There was a swelling of Bulldog Pride as students, many donning orange and black school colors and "I Run For Zack" T-shirts, flocked to the gymnasium for the afternoon pep rally at Zephyrhills High. ē The marching band played rousing tunes. The football team gathered on the gym floor. Cheerleaders flipped through their routines, and the bulldog mascot danced as students split into their respective clans to vie for the treasured "spirit stick," by making the loudest noise they could muster. Itís typical fare when gearing up for the season opener, which was Aug. 24 against Wiregrass Ranch High. ē But this wasnít just about football. This also was a rally of support for a fellow student who is in the fight of his life.
In June, a few weeks after his 18th birthday, senior Zackary Springfield was diagnosed with stage 4 Ewing Sarcoma, a rare and aggressive form of bone cancer. He had pain in his back for a while, said his mom, Mirtza Springfield, and a feeling of malaise that made it hard to get him out of bed in the morning. It wasnít like him. This was a kid who competed on the school cross country, track and soccer teams.
After a few medical visits, doctors discovered a mass on his right lung.
"We knew there was a 99 percent chance it was cancer, and it was," said his dad, Doyle Springfield.
Since his diagnosis, Zack has undergone chemotherapy treatments at John Hopkins All Childrenís Hospital in St. Petersburg to attack the cancer that had spread throughout his body, but not into his bone marrow.
With chemo comes side effects ó low blood counts that lead to transfusions, weakness and the loss of his hair. Zack has more rounds to go before starting a second protocol, and will take classes through a program for homebound students during his senior year.
Throughout it all, his spirit has been stellar, said his mom.
"Heís determined to fight it. He has a lot of faith in God," she said.
"Heís a fighter for sure," said former Tampa Bay Rays pitcher Trever Miller, who befriended Zack while visiting patients at All Childrenís with Rays player Grant Balfour. "Heís going to beat this cancer for sure."
ē ē ē
In a county booming with growth, Zack Springfield is small-town Zephyrhills all the way. His parents and his sister, Suzanne, 26, are grads of Zephyrhills High. His mom ran track, as did his sister.
"Heís probably one of the nicest kids Iíve ever met," said social studies teacher and cross country coach James Kretschmar. "Heís so polite. Ask him anything, and heíll do it."
"Heís one of those Ďyes, sir,í Ďno, sir,í kind of kids," said soccer coach John Soellner, adding that Zack has an open invitation to join the team on the sidelines during games even though he canít play. "I love keeping him around. His attitude is contagious. Never complains. Would try anything you ask him to. Heís a great kid. A great kid."
The community is behind him.
To help with medical expenses, the cross country coaches and team raised about $4,500 selling wristbands with the inscription "Zack Fights the Bone But Not Alone." A poker run sponsored by Creative Soulís Cafť raised approximately $3,500. In October, the cross county team, which helps organize the annual Rattle Snake Run, plans to donate proceeds that typically go to the team to the Springfield family.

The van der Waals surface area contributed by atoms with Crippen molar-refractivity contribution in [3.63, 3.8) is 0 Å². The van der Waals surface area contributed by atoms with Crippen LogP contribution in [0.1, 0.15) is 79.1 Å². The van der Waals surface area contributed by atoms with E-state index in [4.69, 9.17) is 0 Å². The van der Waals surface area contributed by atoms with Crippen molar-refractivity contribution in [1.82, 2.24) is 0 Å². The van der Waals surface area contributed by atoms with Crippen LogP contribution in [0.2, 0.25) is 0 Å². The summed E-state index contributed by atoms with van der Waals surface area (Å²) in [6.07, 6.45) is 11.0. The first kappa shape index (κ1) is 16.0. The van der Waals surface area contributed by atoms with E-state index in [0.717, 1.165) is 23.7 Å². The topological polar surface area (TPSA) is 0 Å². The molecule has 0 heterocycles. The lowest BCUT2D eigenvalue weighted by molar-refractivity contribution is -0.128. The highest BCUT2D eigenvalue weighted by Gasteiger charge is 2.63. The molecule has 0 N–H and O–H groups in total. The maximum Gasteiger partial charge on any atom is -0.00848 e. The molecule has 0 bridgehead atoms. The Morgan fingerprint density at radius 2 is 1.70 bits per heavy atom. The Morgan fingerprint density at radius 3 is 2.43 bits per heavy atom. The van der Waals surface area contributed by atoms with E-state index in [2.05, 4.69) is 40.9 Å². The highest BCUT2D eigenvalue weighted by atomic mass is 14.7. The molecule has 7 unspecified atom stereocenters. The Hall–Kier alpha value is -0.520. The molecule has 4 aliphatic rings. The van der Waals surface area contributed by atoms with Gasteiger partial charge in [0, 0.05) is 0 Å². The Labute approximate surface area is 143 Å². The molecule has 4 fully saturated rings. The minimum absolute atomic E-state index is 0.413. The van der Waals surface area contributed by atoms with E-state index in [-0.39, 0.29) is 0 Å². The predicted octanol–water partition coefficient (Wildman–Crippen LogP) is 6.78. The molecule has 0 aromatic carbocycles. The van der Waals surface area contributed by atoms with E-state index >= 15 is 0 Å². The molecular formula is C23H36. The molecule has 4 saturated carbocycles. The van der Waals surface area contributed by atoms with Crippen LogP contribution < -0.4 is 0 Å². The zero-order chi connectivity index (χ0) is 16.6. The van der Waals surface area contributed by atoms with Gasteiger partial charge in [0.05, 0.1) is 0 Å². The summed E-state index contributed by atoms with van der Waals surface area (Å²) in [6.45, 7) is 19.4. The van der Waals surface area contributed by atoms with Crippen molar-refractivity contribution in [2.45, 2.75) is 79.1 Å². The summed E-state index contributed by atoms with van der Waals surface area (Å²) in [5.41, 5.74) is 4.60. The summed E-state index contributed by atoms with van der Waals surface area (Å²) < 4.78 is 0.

Those efforts were about raising money, but there was support of another kind.
"Zackís dad mentioned that the family and some friends were going to shave their heads for Zack and asked if I would, too," Kretschmar said. "They were going to do it over the summer when Zack started chemotherapy, but I said, ĎLetís do it big and get support from the school. Letís wait for the first pep rally.í?"
ē ē ē
While students found their seats in the gymnasium, Zack hung out in the lobby with Trever Miller and his sister, who was snapping pictures with her dadís camera. His parents waited on stage, where his dad and others readied themselves for their extreme haircuts. Volunteer barbers came from Masseyís Barber Shop, Infusion Salon and 4/One The Gentlemenís Quarters.
"I donít have anything planned to say," Zack said. "Iím winging it ó just going with the flow. Iím not used to this. Iím one of those quiet kids."
Maybe not so much anymore.
As he was called up to the stage, he tipped his cap to the cheering crowd and danced across the floor.
"Zack was diagnosed with cancer, but that did not stop his spirit." Kretschmar told the crowd amid chants of "Go Zack!"
Zack shook hands with a bald Danny Wade, 16. The night before, he was the first classmate to get his a free shave. Then Zack took electric clippers and with a wide grin, made the first swipe at his dadís graying locks. He joked with his best friend, Seth Pelfrey, 17, who was getting his head shaved, along with his dadís long-time friend, Kevin Bahr, and coaches Kretschmar and Soellner.
Seth said he didnít mind losing his hair.
"Heís the greatest kid Iíve ever met," he said. "He always has a smile. Iíve never seen him down at all. We need more kids like him."
With that, Zack headed back out onto the gym floor to lead seniors in what would be their winning chant for the spirit stick.
"Just to see his energy was fun, a lot of fun to see him enjoying himself like that, because a lot of time he doesnít have the energy," said his clean-shaven dad. "He wonít be able to attend school for his senior year, so being able to plug himself into things that mean a lot to him is important. This is like one day that he gets"
Contact Michele Miller at email@example.com. Follow @MicheleMiller52.